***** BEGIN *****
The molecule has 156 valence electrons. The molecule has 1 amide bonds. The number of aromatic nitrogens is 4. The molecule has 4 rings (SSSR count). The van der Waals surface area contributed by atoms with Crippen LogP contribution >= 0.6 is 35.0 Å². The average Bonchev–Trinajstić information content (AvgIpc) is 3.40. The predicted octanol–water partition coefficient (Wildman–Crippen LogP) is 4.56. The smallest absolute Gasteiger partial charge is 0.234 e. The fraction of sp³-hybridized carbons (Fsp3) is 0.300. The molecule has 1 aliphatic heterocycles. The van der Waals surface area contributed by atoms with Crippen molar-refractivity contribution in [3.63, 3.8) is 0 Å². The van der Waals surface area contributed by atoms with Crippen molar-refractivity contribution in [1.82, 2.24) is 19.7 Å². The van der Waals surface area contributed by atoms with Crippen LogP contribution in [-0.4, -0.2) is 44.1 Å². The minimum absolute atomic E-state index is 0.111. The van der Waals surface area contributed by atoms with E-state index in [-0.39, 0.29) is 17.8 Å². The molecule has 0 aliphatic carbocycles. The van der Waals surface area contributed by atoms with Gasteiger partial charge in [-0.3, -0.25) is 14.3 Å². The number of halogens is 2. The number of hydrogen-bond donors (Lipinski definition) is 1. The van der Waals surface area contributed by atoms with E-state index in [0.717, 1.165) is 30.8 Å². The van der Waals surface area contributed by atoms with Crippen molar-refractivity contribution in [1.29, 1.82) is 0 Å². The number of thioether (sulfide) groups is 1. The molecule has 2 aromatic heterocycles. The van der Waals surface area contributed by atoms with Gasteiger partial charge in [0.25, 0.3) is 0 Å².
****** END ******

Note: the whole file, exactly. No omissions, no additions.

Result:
The molecule has 156 valence electrons. The molecule has 1 amide bonds. The number of aromatic nitrogens is 4. The molecule has 4 rings (SSSR count). The van der Waals surface area contributed by atoms with Crippen LogP contribution >= 0.6 is 35.0 Å². The average Bonchev–Trinajstić information content (AvgIpc) is 3.40. The predicted octanol–water partition coefficient (Wildman–Crippen LogP) is 4.56. The smallest absolute Gasteiger partial charge is 0.234 e. The fraction of sp³-hybridized carbons (Fsp3) is 0.300. The molecule has 1 aliphatic heterocycles. The van der Waals surface area contributed by atoms with Crippen molar-refractivity contribution in [3.63, 3.8) is 0 Å². The van der Waals surface area contributed by atoms with Crippen molar-refractivity contribution in [1.82, 2.24) is 19.7 Å². The van der Waals surface area contributed by atoms with Crippen LogP contribution in [-0.4, -0.2) is 44.1 Å². The minimum absolute atomic E-state index is 0.111. The van der Waals surface area contributed by atoms with E-state index in [-0.39, 0.29) is 17.8 Å². The molecule has 0 aliphatic carbocycles. The van der Waals surface area contributed by atoms with Gasteiger partial charge in [-0.3, -0.25) is 14.3 Å². The number of halogens is 2. The number of hydrogen-bond donors (Lipinski definition) is 1. The van der Waals surface area contributed by atoms with E-state index in [0.717, 1.165) is 30.8 Å². The van der Waals surface area contributed by atoms with Crippen molar-refractivity contribution in [1.29, 1.82) is 0 Å². The number of thioether (sulfide) groups is 1. The molecule has 2 aromatic heterocycles. The van der Waals surface area contributed by atoms with Gasteiger partial charge in [0.25, 0.3) is 0 Å².